Square Adds Inventory, Omnichannel Management To SMB App Marketplace

With the intention of bringing enterprise tools to small biz, the POS provider is expanding its offerings beyond transactions.

Small biz marketing and payments management platform Square has been striking a series of partnerships with developers to further enhance its point-of-sale system with a variety of offerings in its nine-month-old App Marketplace.

In the past week, the App Marketplace has added Whisk, a recipe management platform the helps restaurants track the cost and inventory of ingredients, and Shopventory, which shows retailers what items need to be more heavily (or less, if that’s the case) stocked.

Square’s App Marketplace currently has 21 downloadable apps that are integrated into the company’s software suite. Other recent additions include DIY website maker Weebly and Bigcommerce, which aims to help brick-and-mortar shops combat showrooming by allowing them to set up a series of online payment and e-commerce links.

“Sellers of all sizes deserve access to tools that make running a business simpler and more efficient,” said a Square rep. “That’s what Square’s App Marketplace is all about.”

The San Francisco-based POS services company’s pitch continues to be aimed at small-to-medium-sized businesses who want access to the kinds of marketing cloud-based payment, accounting, and inventory management technologies that tend to be reserved for larger enterprises.

The Square Register in action. The POS system is at the center of a range of SMB services.
The Square Register in action. The POS system is at the center of a range of SMB services.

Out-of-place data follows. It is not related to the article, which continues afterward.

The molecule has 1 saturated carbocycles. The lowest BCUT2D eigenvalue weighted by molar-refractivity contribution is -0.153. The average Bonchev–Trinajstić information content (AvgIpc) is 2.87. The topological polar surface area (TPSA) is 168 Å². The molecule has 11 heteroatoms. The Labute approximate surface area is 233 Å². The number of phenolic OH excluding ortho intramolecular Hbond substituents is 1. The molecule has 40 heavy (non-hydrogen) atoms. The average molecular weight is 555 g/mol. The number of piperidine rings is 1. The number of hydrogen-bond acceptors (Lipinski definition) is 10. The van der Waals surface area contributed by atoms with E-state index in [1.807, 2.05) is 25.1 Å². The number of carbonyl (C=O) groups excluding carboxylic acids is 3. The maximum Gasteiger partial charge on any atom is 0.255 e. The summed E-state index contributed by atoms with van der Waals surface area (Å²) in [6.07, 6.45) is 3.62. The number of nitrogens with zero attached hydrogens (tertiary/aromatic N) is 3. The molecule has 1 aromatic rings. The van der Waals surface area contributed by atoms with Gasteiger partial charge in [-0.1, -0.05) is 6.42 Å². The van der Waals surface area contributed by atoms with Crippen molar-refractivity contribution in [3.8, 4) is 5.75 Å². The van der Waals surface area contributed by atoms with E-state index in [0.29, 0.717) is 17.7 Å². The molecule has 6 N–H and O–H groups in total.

On top of that, the apps are intended to make Square’s main POS products more attractive to local retailers by offering other helpful tools that can “enhance the customer experience,” since, in theory, at least, merchants will be freed up to concentrate on serving consumers’ needs more directly.

Whisk, for example, claims to be able to identify the “ideal usage” of each ingredient and the profit margin based on actual sales of every menu item. Whisk also connects to the USDA database to generate nutritional data for each menu item and flag items with allergens.

“With that level of information, Square sellers can make informed decisions that boost their bottom line, grow their business, and help them succeed in their segment or market” said Jeff Schacher, founder and chief product officer of Whisk’s developer, PeachWorks, in a statement.

As local retailers adopt “omnichannel” marketing and management identities, Square is racing against a range of other tech companies to be the one platform that ties disparate services all together.

In talking with Square executives, the company has highlighted the increasing expectation among SMBs that all their tech systems need to talk to each other. SMBs can’t afford engineers to manage all the plugins and protocols that larger businesses can. Square ultimately wants to position itself as the smaller alternative to companies like Salesforce and Google, as those two and others are looking more closely supplying marketing software to what is still a largely untapped local landscape.

The feeling is that if a business runs Square POS, business financing, and other products, it’ll be more apt to stay loyal when the wider tech providers start knocking on SMBs’ doors.

About The Author
David Kaplan David Kaplan @davidakaplan

A New York City-based journalist for over 20 years, David Kaplan is managing editor of A former editor and reporter at AdExchanger, paidContent, Adweek and MediaPost.